Oxidative Cleavage of Fatty Acid Derivatives for Monomer Synthesis

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Oct 17, 2018 - Free-fatty acids can be easily obtained by hydrolysis of triacylglycerols. ... Arkema (Colombes, France) is a world leader of bio-based polymer ... gondoic nitrile (C20:1, delta-11) leads to a nitrile acid intermediate that can be ..... phase transfer catalyst (PTC), to not only solve the dissolution problem but also ...

catalysts Perspective

Oxidative Cleavage of Fatty Acid Derivatives for Monomer Synthesis Ana Soutelo-Maria 1, *, Jean-Luc Dubois 2, * , Jean-Luc Couturier 1 and Giancarlo Cravotto 3 1 2 3

*

Arkema France, Centre de Recherche Rhône-Alpes, Rue Henri Moisson, F-69493 Pierre Bénite, France; [email protected] Arkema France, Rue d’Estienne d’Orves, F-92705 Colombes, France Dipartimento di Scienza e Tecnologia del Farmaco, Università di Torino, Via P. Giuria 9, I-10125 Torino, Italy; [email protected] Correspondance: [email protected] (A.S.-M.); [email protected] (J.-L.D.); Tel.: +33-06-0119-4762 (A.S.-M.)

Received: 18 September 2018; Accepted: 15 October 2018; Published: 17 October 2018

 

Abstract: Oxidative cleavage of fatty acids and fatty acid derivatives is a practical way to obtain bifunctional molecules that can be used in polycondensation reactions. Diacids, hydroxyacids, and amino acids can then be used to produce polyesters or polyamides and also a large range of other products, such as lubricants and plasticizers. Ozonolysis has long been the sole industrial process for oxidative cleavage, but recently, routes using hydrogen peroxide as a clean oxidant have regained interest. Hydrogen peroxide is easier to use, but the kinetics of the catalyzed reactions are still slow. Although several catalytic systems have been described in the literature, tungsten-based catalysts are still the preferred choices. Different catalysts can trigger different mechanisms, such as a radical mechanism instead of a catalytic reaction. In addition, some side products and co-products often disregarded in the literature, such as shorted cleavage products, indicate the presence of side reactions that affect the quality of the final products. The oxidative cleavages in continuous and batch processes have significant differences, which are discussed with an illustration of our understanding of the process used by Matrica S.p.A. Keywords: oxidative cleavage; fatty acid; diacid; hydrogen peroxide; catalyst; tungsten

1. Introduction Industrial Oils The advantages of industrial vegetable oils are linked to their physicochemical characteristics, which make them and their fatty acids’ contents useful for industrial and other non-food applications. These characteristics are, for example, the chain length, the degree or nature of unsaturation, or the presence of special functional groups on the fatty acid chain. Known to be a valuable source of carbons with world-wide availability and relatively low prices (especially for edible oils), natural oils and fats are consumed by the oleochemical industry. The most common oils and fats are triacylglycerols (i.e., esters of glycerol with three fatty acids, which are specific for each source). Free-fatty acids can be easily obtained by hydrolysis of triacylglycerols. As highly functionalized molecules, fatty acids are valuable renewable building blocks for the synthesis of monomers for specific polymer’s properties. The double bonds of the triacylglycerols can be epoxidized or converted into hydroxyl groups. Epoxidized oils are used as secondary plasticizers, and the hydroxyl-rich oils are used, for example, for polyurethane. The two configurations of the double bond, cis or trans, lead to different properties (such as melting points), which might be important for the different applications.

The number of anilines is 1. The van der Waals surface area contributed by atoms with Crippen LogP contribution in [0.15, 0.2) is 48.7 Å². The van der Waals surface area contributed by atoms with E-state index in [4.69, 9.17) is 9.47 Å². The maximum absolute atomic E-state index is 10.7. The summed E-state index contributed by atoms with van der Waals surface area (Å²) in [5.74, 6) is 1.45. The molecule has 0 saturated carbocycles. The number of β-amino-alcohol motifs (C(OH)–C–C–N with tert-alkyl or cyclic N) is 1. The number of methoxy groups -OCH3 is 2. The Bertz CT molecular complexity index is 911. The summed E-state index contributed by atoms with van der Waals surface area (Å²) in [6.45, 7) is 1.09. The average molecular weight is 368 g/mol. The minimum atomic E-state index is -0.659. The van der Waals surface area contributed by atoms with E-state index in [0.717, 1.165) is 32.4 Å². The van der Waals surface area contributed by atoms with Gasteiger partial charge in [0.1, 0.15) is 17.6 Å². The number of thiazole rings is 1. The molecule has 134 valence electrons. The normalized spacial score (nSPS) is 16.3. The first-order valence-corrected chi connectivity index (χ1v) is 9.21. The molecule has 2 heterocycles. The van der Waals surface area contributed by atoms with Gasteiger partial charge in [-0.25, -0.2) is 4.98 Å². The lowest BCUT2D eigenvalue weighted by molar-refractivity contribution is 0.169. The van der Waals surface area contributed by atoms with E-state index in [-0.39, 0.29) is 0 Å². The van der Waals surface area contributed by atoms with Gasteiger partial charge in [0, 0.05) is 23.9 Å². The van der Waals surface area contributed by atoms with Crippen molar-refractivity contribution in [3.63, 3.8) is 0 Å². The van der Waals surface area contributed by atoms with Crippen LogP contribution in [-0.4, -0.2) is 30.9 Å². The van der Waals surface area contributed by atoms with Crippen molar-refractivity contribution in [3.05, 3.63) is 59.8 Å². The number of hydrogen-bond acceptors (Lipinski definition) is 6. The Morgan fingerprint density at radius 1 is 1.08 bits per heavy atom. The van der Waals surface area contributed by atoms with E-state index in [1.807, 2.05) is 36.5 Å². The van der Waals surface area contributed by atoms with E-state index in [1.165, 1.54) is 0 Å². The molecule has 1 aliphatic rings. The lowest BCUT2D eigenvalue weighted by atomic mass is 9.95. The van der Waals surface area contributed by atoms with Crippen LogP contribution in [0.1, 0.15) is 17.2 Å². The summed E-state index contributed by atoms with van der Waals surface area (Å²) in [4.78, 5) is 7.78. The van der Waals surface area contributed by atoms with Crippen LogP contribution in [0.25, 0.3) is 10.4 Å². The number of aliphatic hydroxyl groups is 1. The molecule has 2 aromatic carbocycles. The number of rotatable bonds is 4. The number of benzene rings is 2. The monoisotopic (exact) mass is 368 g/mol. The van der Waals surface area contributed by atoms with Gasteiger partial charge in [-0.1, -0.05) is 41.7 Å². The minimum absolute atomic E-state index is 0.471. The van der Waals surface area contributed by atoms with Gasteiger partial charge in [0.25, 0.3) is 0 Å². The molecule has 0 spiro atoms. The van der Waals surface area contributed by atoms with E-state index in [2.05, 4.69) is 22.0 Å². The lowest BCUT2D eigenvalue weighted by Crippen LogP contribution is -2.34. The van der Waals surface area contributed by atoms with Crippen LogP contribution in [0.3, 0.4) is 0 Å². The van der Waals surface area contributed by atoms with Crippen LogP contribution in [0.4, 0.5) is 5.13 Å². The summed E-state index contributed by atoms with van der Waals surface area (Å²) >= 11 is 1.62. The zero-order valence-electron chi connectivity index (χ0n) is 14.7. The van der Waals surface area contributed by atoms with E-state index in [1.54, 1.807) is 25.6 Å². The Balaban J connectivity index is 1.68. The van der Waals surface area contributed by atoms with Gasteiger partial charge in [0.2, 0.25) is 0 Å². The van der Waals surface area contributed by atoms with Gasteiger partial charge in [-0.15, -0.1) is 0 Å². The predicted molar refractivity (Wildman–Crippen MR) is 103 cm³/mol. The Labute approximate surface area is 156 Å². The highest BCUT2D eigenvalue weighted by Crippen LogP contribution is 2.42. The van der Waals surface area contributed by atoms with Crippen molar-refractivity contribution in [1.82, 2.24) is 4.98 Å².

Catalysts 2018, 8, 464; doi:10.3390/catal8100464

www.mdpi.com/journal/catalysts

Catalysts 2018, 8, 464 Catalysts 2018, 8, x FOR PEER REVIEW

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thermodynamically stable than the transproducts fatty acids. acids are also classified as The cis fatty acids areless the most common natural but areFatty also thermodynamically less stable monounsaturated fatty acids (MUFAs) and polyunsaturated fatty acids (PUFAs). MUFAs are more than the trans fatty acids. Fatty acids are also classified as monounsaturated fatty acids (MUFAs) appealing for the production of(PUFAs). high-value monomers, because fewer andofby-products and polyunsaturated fatty acids MUFAs are more appealing forco-products the production high-value are produced (Tablefewer 1). co-products and by-products are produced (Table 1). monomers, because Table 1. 1. Fatty Fatty acid acid composition composition of of common common edible edible and and non-edible non-edible oils, oils, extracted extracted from from and and expressed expressed Table as percentage mass-fraction of total fatty acids [1]. as percentage mass-fraction of total fatty acids [1]. Oil ∆Oil ∆ Rapeseed Crambe Rapeseed Soybean Crambe Soybean Camelina Camelina Castor Castor Linseed Linseed Palm Palm Stearin Stearin Safflower Safflower

16:0 16:0 4 1.8–2.2 4 10 1.8–2.2 10 5.2–7.0 5.2–7.0 1.0–2.0 1.0–2.0 5.5 5.5 40.1–47.5 40.1–47.5 48.4–73.8 48.4–73.8 4.8 4.8

SFA SFA 18:0 18:0 2 0.72 40.7 4 2.2–3.2 2.2–3.2 3.5 3.5 3.9–5.6 3.9–5.6 1.3 1.3

20:0 20:0

22:0 22:0

0.4 0.4

0.4 0.4

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